An almost full “Volcano” bus picked us up at the corner of our road and the main highway at 6:10 a.m. and we squeezed into the back seat, Allan with his laptop, me with a backpack carrying stuff intended to impress our hosts — my Canadian Geographic/CIDA world map, a copy of Diplomat magazine with Dallaire on the cover. This was A two-hour ride north up a road with an almost constant stream of Rwandans on either side going to work, stepping aside as we hurtled past.

Local work: common forms. Mothers, assisted by one child, hoeing a field or a banana orchard. Skinny young guys (no fat people in Rwanda that I have seen) pushing bicycles loaded with immense sacks of produce (or furniture, huge jerry cans of water or anything else you can think of) up hills. There is no flatland between Butare and Kigali. Every square centimetre of land appears to be cultivated, no forest remaining. The steep hills are terraced to support crops. Everyone appears to be working frantically. I have no idea where the cliché of the “lazy African” came from.

We left the bus on a crowded, rutted, side street in Kigali. Plenty of taxis on offer, but we sought a restaurant. Turned out to be a tea house, and in our ignorance we ordered coffee, which eventually arrived thanks to the resourceful server: two cups, a saucer of Nescafe instant, and a tankard of boiling water. I ended up with an omelet though everyone else was enjoying large bowls containing a soup broth and a boiled joint of lamb or pork, hard to tell. As I paid the server he said, “Merci Poppa,” solidly establishing my age and rank.

A combination of Allan’s longstanding knowledge of Kigali and the taxi driver’s resourcefulness got us to the basement quarters (formerly a nightclub) of The New Times, Rwanda’s only English-language paper. We were welcomed by managing director (the boss, editor-in-chief/publisher) Edward Rwema, news editor Victor Mugarura, and administrative officer Iyamuremye Justus. We met many of the staff. The paper has risen from an original circulation of 800 to today’s 5,000. It publishes Monday, Wednesday and Friday, and is launching a Sunday edition Jan. 28.

Rwema’s views: journalism not regarded as a serious profession here. Low pay, government pressure combined with better-paying jobs in the ministries as information officers. The Times now offering better pay and some medical coverage. Still, only about 10 per cent of staff meet professional standards. Editors hired for their English-language skills, but lack journalism knowledge. As an example, yesterday’s story on President Kagame lashing out at his critics during a meeting of religious leaders, saying, no, he never sought - as his critics say - the presidency. Lots of quotes from Kagame. But no quotes from his political opponents.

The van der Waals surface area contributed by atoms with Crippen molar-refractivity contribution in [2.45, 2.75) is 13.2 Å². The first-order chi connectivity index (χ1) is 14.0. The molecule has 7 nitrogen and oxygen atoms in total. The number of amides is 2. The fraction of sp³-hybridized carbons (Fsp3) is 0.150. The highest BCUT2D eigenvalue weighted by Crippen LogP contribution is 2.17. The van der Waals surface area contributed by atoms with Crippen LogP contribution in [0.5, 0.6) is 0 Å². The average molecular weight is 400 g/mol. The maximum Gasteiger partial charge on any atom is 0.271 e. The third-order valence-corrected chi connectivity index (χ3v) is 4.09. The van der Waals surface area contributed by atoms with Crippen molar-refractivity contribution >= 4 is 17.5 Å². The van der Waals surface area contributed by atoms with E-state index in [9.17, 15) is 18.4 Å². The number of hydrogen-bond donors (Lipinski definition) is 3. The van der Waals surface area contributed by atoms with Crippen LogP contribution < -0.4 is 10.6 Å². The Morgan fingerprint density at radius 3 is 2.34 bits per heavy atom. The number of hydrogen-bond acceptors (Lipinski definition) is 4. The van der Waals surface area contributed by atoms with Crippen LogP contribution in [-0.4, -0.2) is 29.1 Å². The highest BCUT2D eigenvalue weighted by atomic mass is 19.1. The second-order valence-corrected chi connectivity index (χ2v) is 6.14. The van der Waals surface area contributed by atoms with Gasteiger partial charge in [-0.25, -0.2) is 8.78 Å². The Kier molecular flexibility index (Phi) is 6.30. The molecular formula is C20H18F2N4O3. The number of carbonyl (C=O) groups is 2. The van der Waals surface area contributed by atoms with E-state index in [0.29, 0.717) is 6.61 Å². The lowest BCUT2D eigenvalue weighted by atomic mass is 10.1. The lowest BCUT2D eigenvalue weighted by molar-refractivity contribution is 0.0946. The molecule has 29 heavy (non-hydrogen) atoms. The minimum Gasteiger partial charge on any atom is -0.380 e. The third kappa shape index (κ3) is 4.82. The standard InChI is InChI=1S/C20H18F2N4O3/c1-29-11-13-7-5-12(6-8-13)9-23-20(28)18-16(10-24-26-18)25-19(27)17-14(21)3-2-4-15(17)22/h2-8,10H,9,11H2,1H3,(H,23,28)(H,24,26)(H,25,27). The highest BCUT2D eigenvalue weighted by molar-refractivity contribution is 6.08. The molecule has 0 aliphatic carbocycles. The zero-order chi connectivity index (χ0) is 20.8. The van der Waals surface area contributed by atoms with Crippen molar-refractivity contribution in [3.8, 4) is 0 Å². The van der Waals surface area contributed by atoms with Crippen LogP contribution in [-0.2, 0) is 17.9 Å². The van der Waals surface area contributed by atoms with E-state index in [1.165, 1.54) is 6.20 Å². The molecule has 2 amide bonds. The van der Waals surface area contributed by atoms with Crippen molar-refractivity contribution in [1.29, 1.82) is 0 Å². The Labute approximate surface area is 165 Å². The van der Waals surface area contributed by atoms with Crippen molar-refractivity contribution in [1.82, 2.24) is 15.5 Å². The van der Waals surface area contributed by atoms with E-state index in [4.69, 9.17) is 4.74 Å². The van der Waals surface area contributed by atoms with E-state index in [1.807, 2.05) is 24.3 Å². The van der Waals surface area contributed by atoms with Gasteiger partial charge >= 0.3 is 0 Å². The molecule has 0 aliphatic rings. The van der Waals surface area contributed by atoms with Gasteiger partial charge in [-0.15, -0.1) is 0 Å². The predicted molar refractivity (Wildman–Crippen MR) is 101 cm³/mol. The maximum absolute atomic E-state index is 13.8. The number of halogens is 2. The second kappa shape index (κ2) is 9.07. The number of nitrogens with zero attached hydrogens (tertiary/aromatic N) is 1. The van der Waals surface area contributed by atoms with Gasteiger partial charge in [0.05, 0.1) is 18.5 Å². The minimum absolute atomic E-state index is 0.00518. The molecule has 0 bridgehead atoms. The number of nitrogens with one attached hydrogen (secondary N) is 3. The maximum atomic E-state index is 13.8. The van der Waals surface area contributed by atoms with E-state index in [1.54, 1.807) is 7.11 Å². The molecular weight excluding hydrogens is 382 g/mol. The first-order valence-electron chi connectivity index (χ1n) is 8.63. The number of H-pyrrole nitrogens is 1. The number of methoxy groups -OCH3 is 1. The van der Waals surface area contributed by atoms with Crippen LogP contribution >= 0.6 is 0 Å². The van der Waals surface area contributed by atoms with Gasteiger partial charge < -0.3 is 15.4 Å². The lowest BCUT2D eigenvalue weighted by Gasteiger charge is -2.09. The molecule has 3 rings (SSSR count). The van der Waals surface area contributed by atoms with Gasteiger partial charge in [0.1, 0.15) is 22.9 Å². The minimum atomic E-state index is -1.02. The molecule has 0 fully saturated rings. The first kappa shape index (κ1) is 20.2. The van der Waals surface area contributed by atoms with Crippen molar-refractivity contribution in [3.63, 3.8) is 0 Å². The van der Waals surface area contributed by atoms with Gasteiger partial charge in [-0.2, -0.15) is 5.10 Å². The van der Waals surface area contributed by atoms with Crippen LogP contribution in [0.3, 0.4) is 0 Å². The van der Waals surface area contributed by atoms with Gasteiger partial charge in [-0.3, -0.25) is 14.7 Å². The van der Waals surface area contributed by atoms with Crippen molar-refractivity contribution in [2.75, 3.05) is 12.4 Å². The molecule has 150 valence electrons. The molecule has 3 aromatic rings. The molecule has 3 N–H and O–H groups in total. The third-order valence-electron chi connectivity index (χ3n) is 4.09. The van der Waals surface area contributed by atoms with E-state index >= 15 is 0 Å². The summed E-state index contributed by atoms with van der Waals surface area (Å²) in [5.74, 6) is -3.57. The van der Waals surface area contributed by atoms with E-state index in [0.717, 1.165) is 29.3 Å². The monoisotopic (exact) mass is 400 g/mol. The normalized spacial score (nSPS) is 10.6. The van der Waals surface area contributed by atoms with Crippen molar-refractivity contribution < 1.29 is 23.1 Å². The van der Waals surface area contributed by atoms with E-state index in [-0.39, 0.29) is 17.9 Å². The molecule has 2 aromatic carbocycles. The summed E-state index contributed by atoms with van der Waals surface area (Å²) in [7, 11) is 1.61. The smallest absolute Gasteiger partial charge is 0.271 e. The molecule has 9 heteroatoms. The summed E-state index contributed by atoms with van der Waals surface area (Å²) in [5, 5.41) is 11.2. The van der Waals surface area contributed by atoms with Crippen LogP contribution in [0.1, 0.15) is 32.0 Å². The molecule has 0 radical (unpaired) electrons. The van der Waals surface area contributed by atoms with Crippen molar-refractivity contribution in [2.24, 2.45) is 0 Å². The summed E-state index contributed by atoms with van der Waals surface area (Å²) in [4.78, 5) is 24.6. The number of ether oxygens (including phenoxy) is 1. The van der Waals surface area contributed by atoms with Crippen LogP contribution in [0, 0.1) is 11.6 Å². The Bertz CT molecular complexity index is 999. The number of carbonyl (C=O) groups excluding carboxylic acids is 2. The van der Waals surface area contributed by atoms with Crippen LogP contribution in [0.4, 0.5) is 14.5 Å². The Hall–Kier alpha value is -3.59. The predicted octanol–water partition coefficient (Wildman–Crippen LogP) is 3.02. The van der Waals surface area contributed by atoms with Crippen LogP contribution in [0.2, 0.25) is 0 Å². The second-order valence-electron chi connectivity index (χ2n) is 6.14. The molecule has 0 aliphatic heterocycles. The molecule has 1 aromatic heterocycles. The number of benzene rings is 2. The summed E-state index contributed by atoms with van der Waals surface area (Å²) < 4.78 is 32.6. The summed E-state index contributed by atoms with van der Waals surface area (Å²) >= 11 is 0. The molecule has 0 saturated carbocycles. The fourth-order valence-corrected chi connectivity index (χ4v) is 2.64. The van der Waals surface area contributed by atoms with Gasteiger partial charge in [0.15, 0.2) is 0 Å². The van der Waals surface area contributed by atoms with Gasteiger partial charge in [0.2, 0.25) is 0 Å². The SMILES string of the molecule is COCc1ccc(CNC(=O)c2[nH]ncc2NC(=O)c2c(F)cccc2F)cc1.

That night, driving back from Kigali (in a friend’s truck loaded with Kigali-purchased household gear) we heard the same story on the BBC’s Kinyarwandan radio newscast. We asked our friend to translate, since several of the clips were from a Kagame opponent, the missing element from the New Times story. We have to find out whether this kind of reporting (let’s hear from both sides) is confined to foreign reporters and bureaux or whether local reporters can do the same thing.

New Times staff invited Allan and me to work with their editors in their newsroom every Wednesday, as they edit stories. Staff have had a bellyful of journalism “workshops” where they sit in a seminar room away from the paper and listen to some foreign expert talk to them about how to do journalism. Instead, we’ll just slide in beside their screens and, when appropriate, help out with suggested journalistic interventions, back-and-forths with the reporters, and the like. Later we’ll work with the reporters themselves.


January 17, 2006 — Journalism ethics

Hello Max, this blog is a belated account of my first journalism ethics class taught jointly Jan. 17 with my colleague Professor Jean Bosco Rushingabigwi. We worked together frantically Jan. 16 to “Rwandize” the material I had brought from Carleton and we walked into our classroom together at 8:30 a.m. Jan. 17 to meet 18 students. The School of Journalism here has only nine full-time (desperately overworked) faculty: all the students knew him, none knew me, so he did the intro.

Our classroom was a cavernous room intended as a TV studio, but still awaiting the arrival of longed-for but expensive equipment. Two windows let in the only available light. Students were seated in a collection of miscellaneous chairs, some with writing arms, some without. The rest of the furniture was two wobbly triangular-shaped tables and a portable blackboard. I launched into “why we care about ethics in journalism,” reading in the dim light my notes laid out on one of the tables. Awkward but doable. At about minute No. 3, someone appeared at the rear entrance. It was Allan Thompson packing a brand new, sturdy lectern on his equally sturdy back. He had liberated it from the campus woodworking shop which produces desks, lecterns, tables, cupboards, you name it. His arrival generated much mirth. He took pictures for the website while I proceeded.